Fleetwith Pike and Haystacks (Frozen Tarns)

Name of walk Fleetwith Pike and Haystacks (Frozen Tarns)
Date of walk 2010-03-16
Distance walked (miles) 5
Duration of walk 5 hours 0 minutes
Weather overcast
Peaks on walk Fleetwith Pike and Haystacks
Walked with Ged and blind Kas
Parking Roadside on Honister Pass just beyond Gategarth.

Yesterday Ged, Kas and I went up Fleetwith Pike (2126ft) and Wainwright`s favourite, Haystacks (1900ft). A walk of five and a half miles. It looked to be the best weather day of the week. The forecast said that the hill fog should clear by mid morning.


We parked in the parking space on the Honister Pass and headed up the side of Fleetwith Pike to meet the ridge at Fanny Mercer`s memorial, who fell to her death here in 1887.


This is not the top, but one of the four sections that looks like it is!


View from the top of the first section looking down on Gatesgarth Farm and out to Buttermere and Crummock water.


Only a short climb now to the summit. The last time we did this, this was the point we headed off up into the mist, so it was good to still have a view today. It was warm too. I only have a hat on to keep the hair out of my eyes!


View from the summit. It took us an hour and twenty minutes to reach it. The weather is improving, we are now in sunshine. Loweswater can be seen in the distance.


The mist has yet to clear from Great Gable on the left, Haystacks in the foreground and Kirk Fell behind on the right.


We continued west for Honister Crag which gives good views down to Honister Pass and the Slate Mine. The ropes below are part of the Via Ferrata.


How to scare the tourists!


I headed down to the disused mine workings and the end of the Via Ferrata. The ropes are for clipping on to. We only had five hours to do today`s walk so we had to leave the exploration of the tunnels to another day....Ged had to be at the theatre for 7.30.


We joined the quarry path which took you all the way to Dubs Bothy.


So we stopped here for lunch.


It is a big room with slate seats and will take quite a few walkers, we had it to ourselves.


We headed on up to Haystacks.....every so often you would be exposed to the valley view.




Kas leads the way towards Blackbeck Tarn.


A half frozen Blackbeck Tarn with Green Gable and Great Gable behind.


View down into Warnscale Bottom from the climb up to Haystacks.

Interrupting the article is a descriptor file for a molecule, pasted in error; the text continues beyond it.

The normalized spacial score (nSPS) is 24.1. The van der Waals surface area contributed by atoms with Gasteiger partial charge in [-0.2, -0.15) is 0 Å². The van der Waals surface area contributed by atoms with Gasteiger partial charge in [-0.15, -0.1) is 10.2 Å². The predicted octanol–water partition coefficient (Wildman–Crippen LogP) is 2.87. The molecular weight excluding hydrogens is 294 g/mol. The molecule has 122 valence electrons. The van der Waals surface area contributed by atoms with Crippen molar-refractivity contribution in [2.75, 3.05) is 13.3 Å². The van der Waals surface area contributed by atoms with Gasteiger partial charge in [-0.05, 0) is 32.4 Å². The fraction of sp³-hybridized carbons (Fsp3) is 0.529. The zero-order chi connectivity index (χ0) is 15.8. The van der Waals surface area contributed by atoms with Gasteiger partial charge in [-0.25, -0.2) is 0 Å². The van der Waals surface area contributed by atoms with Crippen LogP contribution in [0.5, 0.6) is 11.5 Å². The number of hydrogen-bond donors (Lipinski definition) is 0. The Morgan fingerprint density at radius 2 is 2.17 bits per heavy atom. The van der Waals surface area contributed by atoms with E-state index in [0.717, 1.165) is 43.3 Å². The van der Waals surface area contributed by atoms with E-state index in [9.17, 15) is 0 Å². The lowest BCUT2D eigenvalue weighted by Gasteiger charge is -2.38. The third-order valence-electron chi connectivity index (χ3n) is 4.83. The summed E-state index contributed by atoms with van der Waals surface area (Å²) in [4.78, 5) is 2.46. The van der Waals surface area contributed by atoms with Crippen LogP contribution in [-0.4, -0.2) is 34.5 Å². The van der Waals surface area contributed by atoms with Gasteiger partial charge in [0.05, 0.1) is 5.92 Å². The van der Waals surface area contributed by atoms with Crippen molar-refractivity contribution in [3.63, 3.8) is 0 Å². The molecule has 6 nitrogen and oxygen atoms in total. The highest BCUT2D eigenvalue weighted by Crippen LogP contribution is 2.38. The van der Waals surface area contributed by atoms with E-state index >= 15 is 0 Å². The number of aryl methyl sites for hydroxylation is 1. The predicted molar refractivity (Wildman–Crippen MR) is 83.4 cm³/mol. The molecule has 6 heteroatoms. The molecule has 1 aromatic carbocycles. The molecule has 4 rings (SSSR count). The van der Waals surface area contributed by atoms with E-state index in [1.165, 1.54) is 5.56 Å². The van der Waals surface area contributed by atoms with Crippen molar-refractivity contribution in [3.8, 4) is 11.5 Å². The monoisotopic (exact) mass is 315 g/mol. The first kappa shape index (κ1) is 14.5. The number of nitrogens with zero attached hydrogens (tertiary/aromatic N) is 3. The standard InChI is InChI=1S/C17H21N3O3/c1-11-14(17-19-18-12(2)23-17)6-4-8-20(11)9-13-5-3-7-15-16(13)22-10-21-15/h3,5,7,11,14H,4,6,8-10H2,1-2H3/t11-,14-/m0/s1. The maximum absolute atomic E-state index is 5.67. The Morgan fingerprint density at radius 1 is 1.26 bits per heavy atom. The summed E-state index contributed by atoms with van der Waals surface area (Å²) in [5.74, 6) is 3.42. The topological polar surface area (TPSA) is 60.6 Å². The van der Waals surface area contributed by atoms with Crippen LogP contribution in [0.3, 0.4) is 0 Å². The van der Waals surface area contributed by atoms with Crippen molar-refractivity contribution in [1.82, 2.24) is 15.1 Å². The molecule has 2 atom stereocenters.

Haystacks is very craggy....our route up with two guys ahead.


A frozen Innominate tarn where Wainwright`s ashes are scattered. We walked around the other side where there were no people. The path opposite is the route towards the summit.


Lots of people on the other side, a favourite lunch stop.


We headed back to the path. Looking back across Innominate Tarn to Green Gable and Great Gable and our route up from Beck Head to Windy Gap from last week`s walk.


On the way to the summit there is a spot where you can look down into the Ennerdale Valley.


In fact, you can look into the Buttermere Valley from the same point. My camera can just about get Ennerdale and Buttermere in at once with Seat, High Crag and the Red Pike range inbetween.


Looking in the opposite direction gives you the head of the Ennerdale Valley, Green Gable, Great Gable and Kirk Fell. Looking down on the right is Black Sail Hut.


The frozen summit tarn. We climbed around the rocky summit area for a while.


Took a last photo of the view and then made our way down. This is more easier said than done as some of the sections are awkward going down, especially with a blind dog.


Heading down to Scarth gap. Seat ahead.


Looking back up the way we came, but with nothing to give a sense of scale it doesn`t look too bad!


Looking back across to Fleetwith Pike ridge.


Finally at the lake!


Looking back up to Haystacks from Peggy`s Bridge.

The walk took just over the five hour mark, allowing us time to visit Hayes Garden Centre on the way back. This was the first walk in three months that I hadn`t needed my Microspikes. Maybe spring is finally here!